The Hero Is a Hobbit
Excerpts[edit | edit source]
In "The Fellowship of the Ring," which is the first volume of a trilogy, J. R. R. Tolkien continues the imaginative history of the imaginary world to which he introduced us in his earlier book but in a manner suited to adults, to those, that is, between the ages of 12 and 70. For anyone who likes the genre to which it belongs, the Heroic Quest, I cannot imagine a more wonderful Christmas present.… I think some readers may find the opening chapter a little shy-making, nut they must not let themselves be put off, for, once the story gets moving, this initial archness disappears.… Landscape, climate and atmosphere are northern, reminiscent of the Icelandic sagas.…
The first thing that one asks is that the adventure should be various and exciting; in this respect Mr. Tolkien's invention is unflagging. Of any imaginary world the reader demands that it seem real… Mr. Tolkien is fortunate in possessing an amazing gift for naming and a wonderfully exact eye for description.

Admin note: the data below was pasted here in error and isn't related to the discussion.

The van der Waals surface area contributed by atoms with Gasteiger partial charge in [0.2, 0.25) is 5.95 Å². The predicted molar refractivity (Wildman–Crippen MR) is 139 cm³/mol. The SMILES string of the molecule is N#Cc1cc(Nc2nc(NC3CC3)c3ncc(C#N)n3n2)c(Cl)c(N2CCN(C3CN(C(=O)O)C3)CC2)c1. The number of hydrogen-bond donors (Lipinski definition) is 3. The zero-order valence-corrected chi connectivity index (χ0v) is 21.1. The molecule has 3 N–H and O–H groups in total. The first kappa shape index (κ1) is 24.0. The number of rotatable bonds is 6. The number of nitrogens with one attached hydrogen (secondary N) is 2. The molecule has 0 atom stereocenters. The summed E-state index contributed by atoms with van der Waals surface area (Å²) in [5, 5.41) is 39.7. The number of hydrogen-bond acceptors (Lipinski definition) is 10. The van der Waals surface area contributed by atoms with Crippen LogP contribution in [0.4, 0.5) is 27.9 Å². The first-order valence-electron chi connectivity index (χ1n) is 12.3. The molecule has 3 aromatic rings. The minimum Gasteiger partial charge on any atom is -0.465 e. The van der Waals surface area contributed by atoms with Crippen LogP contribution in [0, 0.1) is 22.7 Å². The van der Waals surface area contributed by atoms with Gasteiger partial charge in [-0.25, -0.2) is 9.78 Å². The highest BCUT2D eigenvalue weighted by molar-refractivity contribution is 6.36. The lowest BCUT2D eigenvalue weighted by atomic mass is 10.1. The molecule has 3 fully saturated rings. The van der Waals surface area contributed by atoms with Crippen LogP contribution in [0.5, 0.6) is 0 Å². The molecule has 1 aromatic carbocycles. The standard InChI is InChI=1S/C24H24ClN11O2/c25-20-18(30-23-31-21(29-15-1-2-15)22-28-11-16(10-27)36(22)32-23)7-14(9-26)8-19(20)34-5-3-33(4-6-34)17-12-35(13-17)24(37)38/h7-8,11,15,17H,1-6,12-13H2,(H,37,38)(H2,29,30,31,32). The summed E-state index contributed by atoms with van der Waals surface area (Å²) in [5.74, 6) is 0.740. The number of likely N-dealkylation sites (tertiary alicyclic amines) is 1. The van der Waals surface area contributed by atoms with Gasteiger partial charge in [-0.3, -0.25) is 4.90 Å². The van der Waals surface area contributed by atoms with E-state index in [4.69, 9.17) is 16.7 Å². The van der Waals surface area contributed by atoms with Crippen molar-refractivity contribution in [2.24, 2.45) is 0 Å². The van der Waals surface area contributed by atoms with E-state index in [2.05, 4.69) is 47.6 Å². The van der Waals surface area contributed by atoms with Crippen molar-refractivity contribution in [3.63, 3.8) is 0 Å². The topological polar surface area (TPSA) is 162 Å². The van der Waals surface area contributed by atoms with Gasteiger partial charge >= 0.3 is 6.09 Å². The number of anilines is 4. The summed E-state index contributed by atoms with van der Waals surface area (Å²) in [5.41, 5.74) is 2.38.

Lastly, if one is to take a tale of this kind seriously, one must feel that, however superficially unlike the world we live in its characters and events may be, it nevertheless holds up the mirror to the only nature we know, our own; in this, too, Mr. Tolkien has succeeded superbly.… No fiction I have read in the last five years has given me more joy than "The Fellowship of the Ring."
Marketing usage[edit | edit source]
In some editions, a slightly edited quotation from the review was printed on the dust jacket: "The first thing one asks of an adventure story is that the adventure should be various and exciting.… Tolkien's invention is unflagging."